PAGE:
Eph 4:32 32 Be kind to one another, tender-hearted, forgiving each other, just as God in Christ also has forgiven you.
We’ve been charting a brief course on the theme of forgiveness. Why should we forgive? Because we have been forgiven so abundantly. How we should forgive? is summarized above, “as God in Christ has forgiven you.” To answer this, we considered the metaphor of cancelling another’s debt.1 But what are some other helpful considerations in how Christian forgiveness should operate?
First, it’s extent or frequency should have no limit. Jesus responds to Peter’s question, “Lord, how often shall I forgive my brother?”2 In long-term relationships, we can have a similar approach, especially if we’ve forgiven the same person repeatedly. We bear the hurt, while they go on sinning. There is a solution to that problem – but it is not to curb our forgiveness. We can’t say, “I’ll forgive you this one last time.” Or, “Forget it, this time you’ve crossed the line.” In certain circumstances, the consequences of sin can be meted out, but we are still responsible to forgive extensively. The Lord certainly does so for us.
Second, it should be a permanent transaction. In Psalm 103:12, David writes, “As far as the east is from the west, so far has He removed our transgressions from us.” Often, I hear the cliché, “I’ll forgive, but I don’t forget.” But God’s forgiveness, and therefore Christian forgiveness, is different. He promises, “I, even I, am the one who wipes out your transgressions for My own sake, And I will not remember your sins.”3 God, in His omniscience hasn’t forgotten, it has not slipped His mind, but He will no longer call our sins to account in His bar of justice. They were once-for-all laid upon Christ!4 Therefore, when we forgive others, we are to forgive completely. The Lord certainly has done so for us.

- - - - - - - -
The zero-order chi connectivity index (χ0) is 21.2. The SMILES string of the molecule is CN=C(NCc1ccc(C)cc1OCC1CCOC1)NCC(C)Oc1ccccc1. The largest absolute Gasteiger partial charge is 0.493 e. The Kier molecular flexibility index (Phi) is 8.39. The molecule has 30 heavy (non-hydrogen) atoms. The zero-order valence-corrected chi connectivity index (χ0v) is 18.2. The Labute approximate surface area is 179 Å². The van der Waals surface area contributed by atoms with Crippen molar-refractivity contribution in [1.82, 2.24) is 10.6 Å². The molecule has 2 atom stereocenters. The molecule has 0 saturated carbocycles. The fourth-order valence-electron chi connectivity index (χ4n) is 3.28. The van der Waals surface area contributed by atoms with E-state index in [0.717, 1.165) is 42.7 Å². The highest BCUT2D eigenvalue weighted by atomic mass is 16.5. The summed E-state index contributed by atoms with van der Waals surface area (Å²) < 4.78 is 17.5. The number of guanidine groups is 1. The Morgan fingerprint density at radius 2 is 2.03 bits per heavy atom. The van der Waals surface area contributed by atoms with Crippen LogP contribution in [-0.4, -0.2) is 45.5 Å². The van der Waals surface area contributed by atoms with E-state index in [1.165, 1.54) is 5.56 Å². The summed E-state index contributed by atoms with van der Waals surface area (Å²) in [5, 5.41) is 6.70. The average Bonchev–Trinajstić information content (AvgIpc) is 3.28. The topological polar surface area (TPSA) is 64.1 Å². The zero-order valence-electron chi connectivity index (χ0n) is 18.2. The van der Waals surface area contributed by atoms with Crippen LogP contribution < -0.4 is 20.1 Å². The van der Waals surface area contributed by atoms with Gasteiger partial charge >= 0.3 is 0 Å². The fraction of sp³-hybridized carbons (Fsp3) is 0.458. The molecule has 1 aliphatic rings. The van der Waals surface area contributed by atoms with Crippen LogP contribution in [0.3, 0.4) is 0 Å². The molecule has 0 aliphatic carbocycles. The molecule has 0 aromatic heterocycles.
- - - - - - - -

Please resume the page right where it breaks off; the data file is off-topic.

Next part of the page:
Third, our forgiveness should come from a broader attitude of love. Ephesians 4:31 mentions what should be absent from our attitude, “Let all bitterness and wrath and anger and clamor and slander be put away from you, along with all malice.” That’s a tall order if we’ve been sinned against. We can’t really forgive if these are still plaguing our soul. They need to be “put away”. In their place, Paul writes, “Be kind to one another, tender-hearted…” This leads into the act of forgiveness. When we forgive others, we are to forgive genuinely… “from the heart.”5 After all, God has forgiven us this way.
Fourth, our abiding in Christ is where we find the power to forgive. It is hard to forgive, especially when we’ve been seriously wronged. Christ who bore our sins is our King, Shepherd and Friend, who can comfort us, grieve with us, and rejoice in us when we follow Him in this difficult act. Mark 11:25 is a great reminder that the power to forgive begins in prayer. This prepares us with the right attitude, motivation and basis to forgive well. We are to forgive prayerfully and readily. This is the posture He has taken towards us.
Personally, when I prepare to forgive, I think of how wonderful God’s forgiveness was to me. It is an indescribable gift! When I forgive like Him, I am giving a divine and invaluable gift.
Thanks! See you Sunday,
1 Matt. 18:21-35
2 Matt. 18:21
3 Isaiah 43:25
4 Isaiah 53:4-6
5 Matt. 18:35